Heavily armed police officers swarmed former White House strategist Steve Bannon’s Washington home Friday in a so-called “swatting” attack after someone called in a false report of a man with a gun, The Washington Post reported.
The caller said the unidentified man had shot someone, according to the Post.
Police shut down streets to cut off the block where Bannon’s Capitol Hill row house is located, near the U.S. Capitol and the Supreme Court.
The alarm was lifted about an hour after the late-morning call, according to the Post.
A police spokesperson told the newspaper that the phone call appeared to be a “swatting” attack in which a false report triggers a startling law enforcement response.
Bannon told NBC News later as he was reentering his home that the police were “terrific.”
It wasn’t clear whether Bannon was at home when police first arrived, the Post noted.
Jeffery Carroll, an assistant District of Columbia police chief, told reporters that officers walked through Bannon’s home and spoke with those inside to make certain it was safe.
“They were a little bit shocked, but obviously they understood why we were there,” Carroll said.
Bannon, a Donald Trump acolyte who worked for him early in his administration as chief White House strategist, is mostly known now for his role as Capitol riot provocateur and for his incendiary “War Room” podcasts.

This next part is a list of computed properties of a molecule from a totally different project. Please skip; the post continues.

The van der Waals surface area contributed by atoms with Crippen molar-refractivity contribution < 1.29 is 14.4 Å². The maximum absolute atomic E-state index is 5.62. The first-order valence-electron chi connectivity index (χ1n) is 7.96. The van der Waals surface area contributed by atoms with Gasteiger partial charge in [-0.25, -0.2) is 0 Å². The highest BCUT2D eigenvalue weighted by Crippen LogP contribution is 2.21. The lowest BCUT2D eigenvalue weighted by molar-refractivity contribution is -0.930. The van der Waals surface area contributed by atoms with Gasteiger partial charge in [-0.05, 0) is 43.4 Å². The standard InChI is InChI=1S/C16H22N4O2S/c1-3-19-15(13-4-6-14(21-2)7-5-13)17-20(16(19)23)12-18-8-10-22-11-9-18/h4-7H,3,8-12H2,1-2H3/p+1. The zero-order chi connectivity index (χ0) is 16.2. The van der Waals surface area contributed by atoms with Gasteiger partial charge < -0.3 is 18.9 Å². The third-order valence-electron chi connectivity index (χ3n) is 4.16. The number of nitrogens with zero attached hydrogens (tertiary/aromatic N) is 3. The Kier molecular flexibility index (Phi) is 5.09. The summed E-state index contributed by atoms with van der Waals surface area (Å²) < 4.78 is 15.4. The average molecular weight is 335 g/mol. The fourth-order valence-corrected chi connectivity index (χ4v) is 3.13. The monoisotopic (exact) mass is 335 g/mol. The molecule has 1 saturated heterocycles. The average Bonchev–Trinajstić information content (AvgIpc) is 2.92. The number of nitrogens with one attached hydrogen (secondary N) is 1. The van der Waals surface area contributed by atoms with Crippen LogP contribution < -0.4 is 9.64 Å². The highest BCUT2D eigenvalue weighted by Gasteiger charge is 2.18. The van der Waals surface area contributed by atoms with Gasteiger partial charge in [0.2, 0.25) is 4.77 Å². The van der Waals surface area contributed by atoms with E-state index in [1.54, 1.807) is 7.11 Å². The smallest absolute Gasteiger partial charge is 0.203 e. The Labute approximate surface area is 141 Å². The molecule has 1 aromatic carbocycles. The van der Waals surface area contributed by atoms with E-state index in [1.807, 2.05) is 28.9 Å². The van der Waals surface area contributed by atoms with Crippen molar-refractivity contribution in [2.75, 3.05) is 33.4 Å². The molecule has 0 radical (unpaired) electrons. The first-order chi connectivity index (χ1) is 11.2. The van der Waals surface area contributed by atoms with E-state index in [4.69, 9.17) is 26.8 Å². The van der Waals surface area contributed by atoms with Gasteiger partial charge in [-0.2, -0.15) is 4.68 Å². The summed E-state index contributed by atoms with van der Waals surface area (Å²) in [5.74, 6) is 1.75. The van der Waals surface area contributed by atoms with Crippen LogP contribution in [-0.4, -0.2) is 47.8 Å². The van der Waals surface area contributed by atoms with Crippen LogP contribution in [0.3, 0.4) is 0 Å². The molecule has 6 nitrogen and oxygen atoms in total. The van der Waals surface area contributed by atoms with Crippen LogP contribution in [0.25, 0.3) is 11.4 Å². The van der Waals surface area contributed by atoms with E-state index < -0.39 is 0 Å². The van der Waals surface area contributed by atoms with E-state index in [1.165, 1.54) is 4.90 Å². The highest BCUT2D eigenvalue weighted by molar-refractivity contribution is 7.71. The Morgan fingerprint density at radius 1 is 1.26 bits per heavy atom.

He is accused of scheming with other Trump allies to overthrow the 2020 presidential election. He reportedly urged that the Biden presidency be killed “in the crib.”
On his “War Room” podcast the day before the Jan. 6, 2021, attack on Congress, he told his listeners: “All I can say is, strap in …. You made this happen, and tomorrow it’s game day. So strap in. Let’s get ready .... It’s all converging, and now we’re on the point of attack tomorrow.”
Bannon is currently under indictment on two counts of criminal contempt of Congress for ignoring a subpoena from the House select committee investigating the Jan. 6 Capitol assault. His trial is scheduled to get underway July 18.
Robert Costello, a lawyer for Bannon, is now seeking to end his representation of him, citing the possibility of being called as a witness at the trial, according to a court document on Friday, Reuters reported.
“Since it appears there will be a trial, and since it appears that at this point in time I might be called as a witness, I must reluctantly ask the Court to grant my request” asking to withdraw as trial counsel,Costello wrote in the filing with the U.S. District Court for the District of Columbia.
The Post also reported on Friday that Trump is considering “waiving” executive privilege for Bannon so he can testify before the Jan. 6 panel, according to sources.
Executive privilege is not Trump’s to waive, however, because he is no longer the “executive.” President Joe Biden has already determined that people being investigated in the Jan. 6 insurrection are not shielded by executive privilege.
In addition, crimes are not protected by executive privilege, and Bannon was a private citizen on Jan. 6, 2021.